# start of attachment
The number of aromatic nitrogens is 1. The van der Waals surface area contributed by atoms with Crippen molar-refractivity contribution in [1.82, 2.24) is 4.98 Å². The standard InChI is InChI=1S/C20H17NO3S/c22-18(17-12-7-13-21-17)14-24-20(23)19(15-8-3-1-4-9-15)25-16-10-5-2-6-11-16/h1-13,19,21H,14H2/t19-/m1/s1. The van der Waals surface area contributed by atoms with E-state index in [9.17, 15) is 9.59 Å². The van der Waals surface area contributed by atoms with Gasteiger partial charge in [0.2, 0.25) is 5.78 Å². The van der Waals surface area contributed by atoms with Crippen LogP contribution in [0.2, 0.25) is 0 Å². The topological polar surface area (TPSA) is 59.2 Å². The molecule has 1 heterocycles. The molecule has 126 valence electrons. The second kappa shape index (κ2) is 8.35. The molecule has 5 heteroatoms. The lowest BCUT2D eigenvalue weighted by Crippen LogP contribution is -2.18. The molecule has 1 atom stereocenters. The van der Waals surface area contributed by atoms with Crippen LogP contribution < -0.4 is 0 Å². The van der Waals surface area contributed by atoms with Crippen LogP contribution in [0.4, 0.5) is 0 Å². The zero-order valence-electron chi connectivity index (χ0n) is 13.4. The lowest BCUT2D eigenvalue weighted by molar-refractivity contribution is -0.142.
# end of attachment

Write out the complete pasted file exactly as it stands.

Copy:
The number of aromatic nitrogens is 1. The van der Waals surface area contributed by atoms with Crippen molar-refractivity contribution in [1.82, 2.24) is 4.98 Å². The standard InChI is InChI=1S/C20H17NO3S/c22-18(17-12-7-13-21-17)14-24-20(23)19(15-8-3-1-4-9-15)25-16-10-5-2-6-11-16/h1-13,19,21H,14H2/t19-/m1/s1. The van der Waals surface area contributed by atoms with E-state index in [9.17, 15) is 9.59 Å². The van der Waals surface area contributed by atoms with Gasteiger partial charge in [0.2, 0.25) is 5.78 Å². The van der Waals surface area contributed by atoms with Crippen LogP contribution in [0.2, 0.25) is 0 Å². The topological polar surface area (TPSA) is 59.2 Å². The molecule has 1 heterocycles. The molecule has 126 valence electrons. The second kappa shape index (κ2) is 8.35. The molecule has 5 heteroatoms. The lowest BCUT2D eigenvalue weighted by Crippen LogP contribution is -2.18. The molecule has 1 atom stereocenters. The van der Waals surface area contributed by atoms with Crippen LogP contribution < -0.4 is 0 Å². The van der Waals surface area contributed by atoms with Crippen LogP contribution in [0.4, 0.5) is 0 Å². The zero-order valence-electron chi connectivity index (χ0n) is 13.4. The lowest BCUT2D eigenvalue weighted by molar-refractivity contribution is -0.142.